“How Sweet the Sound”—Setting the Words to Music (1820s–1920s)

Back to Amazing Grace Home

“Amazing Grace” persisted in popularity in England, but it only gained favor in America during the Second Great Awakening, a movement defined by passionate songs and open-air sermons delivered by dynamic leaders to massive crowds. It emphasized emotional conversion, personal salvation, and the individual relationship one can have with God, making “Amazing Grace” a poignant song of choice, since John Newton’s words were those of dramatic, personal testimony. 

A Tune Evolves in the American South

It is unknown what melody accompanied the words of “Amazing Grace” when it was first sung in 1773, since it was written without music. Early hymns were simply lyric verses set to a standard meter that could be sung with any tune of the same meter. Beginning in the 1820s, folk music, Negro spirituals, and later, gospel music in the American South greatly impacted the development of the melody most popularly associated with “Amazing Grace” today. But it did not come quickly. The song was constantly changed and adapted until the early 1900s. 

The first to publish the well-known melody now used for “Amazing Grace” were Charles H. Spilman and Benjamin Shaw, who published the melody in their Columbian Harmony in 1829. In this songbook, the tune later used for “Amazing Grace” bears its most common title, NEW BRITAIN (to the text “Arise, my soul, my joyful pow’rs”). NEW BRITAIN originated as a folk tune with typical Southern melodic features set to a pentatonic meter to which many hymns could be sung. The first to pair NEW BRITAIN with the words of Newton’s “Amazing Grace” was American Baptist song leader William Walker, in his compilation songbook titled, The Southern Harmony, and Musical Companion.

Those who are partial to ancient music will find here some good old acquaintances . . . while my more youthful companions, who are more fond of modern music, I hope will find a sufficient number of new tunes to satisfy them, as I have spared no pains in trying to select such tunes as would meet the wishes of the public.
William Walker, "The Southern Harmony," 1835

The Southern Harmony, and Musical Companion

Compiled and arranged by William Walker
Published by Thomas, Cowperthwait, and Company/William Walker
Philadelphia, PA & Spartanburg, SC (US)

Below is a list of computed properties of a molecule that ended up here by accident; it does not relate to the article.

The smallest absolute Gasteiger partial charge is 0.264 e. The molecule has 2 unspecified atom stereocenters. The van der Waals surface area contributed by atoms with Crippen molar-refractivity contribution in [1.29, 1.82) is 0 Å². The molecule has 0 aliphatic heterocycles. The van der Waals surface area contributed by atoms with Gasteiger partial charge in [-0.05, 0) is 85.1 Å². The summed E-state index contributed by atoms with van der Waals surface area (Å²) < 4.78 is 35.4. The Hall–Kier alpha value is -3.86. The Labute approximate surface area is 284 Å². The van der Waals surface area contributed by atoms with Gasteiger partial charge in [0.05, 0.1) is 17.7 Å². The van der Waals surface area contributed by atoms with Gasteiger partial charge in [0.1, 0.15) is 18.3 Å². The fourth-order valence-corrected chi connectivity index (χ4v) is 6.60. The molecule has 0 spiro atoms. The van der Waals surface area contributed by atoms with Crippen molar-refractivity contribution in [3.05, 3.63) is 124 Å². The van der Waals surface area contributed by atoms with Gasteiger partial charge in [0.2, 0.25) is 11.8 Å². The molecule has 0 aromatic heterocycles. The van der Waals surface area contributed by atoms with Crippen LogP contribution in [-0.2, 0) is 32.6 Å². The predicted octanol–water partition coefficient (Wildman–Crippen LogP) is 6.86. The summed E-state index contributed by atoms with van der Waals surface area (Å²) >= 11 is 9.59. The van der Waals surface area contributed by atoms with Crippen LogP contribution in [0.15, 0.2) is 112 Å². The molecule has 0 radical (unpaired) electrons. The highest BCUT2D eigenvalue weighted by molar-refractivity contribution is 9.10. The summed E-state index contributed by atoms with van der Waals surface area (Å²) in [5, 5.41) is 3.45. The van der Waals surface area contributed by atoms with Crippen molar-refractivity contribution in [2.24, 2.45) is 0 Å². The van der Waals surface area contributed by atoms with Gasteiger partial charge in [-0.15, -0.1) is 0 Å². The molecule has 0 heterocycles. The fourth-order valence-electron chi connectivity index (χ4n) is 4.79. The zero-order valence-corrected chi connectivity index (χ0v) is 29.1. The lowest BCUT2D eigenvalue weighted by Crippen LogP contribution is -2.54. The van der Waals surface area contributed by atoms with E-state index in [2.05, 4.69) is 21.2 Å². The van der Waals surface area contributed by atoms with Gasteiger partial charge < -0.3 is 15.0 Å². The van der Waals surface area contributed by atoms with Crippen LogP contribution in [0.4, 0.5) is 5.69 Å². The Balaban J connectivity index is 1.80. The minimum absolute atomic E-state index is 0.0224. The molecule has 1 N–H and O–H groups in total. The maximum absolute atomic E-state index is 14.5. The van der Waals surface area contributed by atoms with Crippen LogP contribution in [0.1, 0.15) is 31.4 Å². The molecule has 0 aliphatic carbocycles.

In 1835, William Walker was the first to pair the words of “Amazing Grace” with the tune NEW BRITAIN, the melody most associated with the song today.

The Sacred Harp

“Amazing Grace” was also featured in the Southern favorite, The Sacred Harp. This songbook utilized shape notes, a colloquial tradition that developed in rural areas of the American South. This method was created so church congregations, made up of many who could not read traditional music, could sing together in harmony. So-called “shape note singings” were popular throughout the American South and helped perpetuate the spread of “Amazing Grace” as a traditional favorite. Even today, gatherings for shape note singing remain as a cultural and religious component of life in many Southern communities.

Each note has a specific shape that connotes a specific sound. These tonal sounds (called solfège syllables in traditional music) are referenced by their names:

Scale diagram image created by and courtesy of Wikipedia user Opus33.

“Amazing Grace” set in shape notes to the tune of NEW BRITAIN.
The melody is in the tenor line.

Image courtesy of Wikipedia user Opus33 with new typeset by Jchthys.

The Sacred Harp

Compiled and arranged by Benjamin Franklin White and Elisha J. King
Published by T. K. & P. G. Collins
Hamilton, GA (US)

The first edition of The Sacred Harp was published in 1844 and included “Amazing Grace” set to the same tune as printed in The Southern Harmony compiled by B. F. White’s rival, William (“Singing Billy”) Walker, but in a four-part rather than a three-part harmony.

A War Song

During the 1850s in America, the abolitionist movement became an unstoppable force, driving a wedge between the North and South. Both sides claimed “Amazing Grace” as their own. It was an old Southern favorite and a traditional Northern hymn whose melody was easily adapted to fit the local culture. The words, poignant to enemy soldiers for different reasons, could be heard in both camps:  

Thro’ many dangers, toils and snares,
I have already come;
’Tis grace has brought me safe thus far,
And grace will lead me home.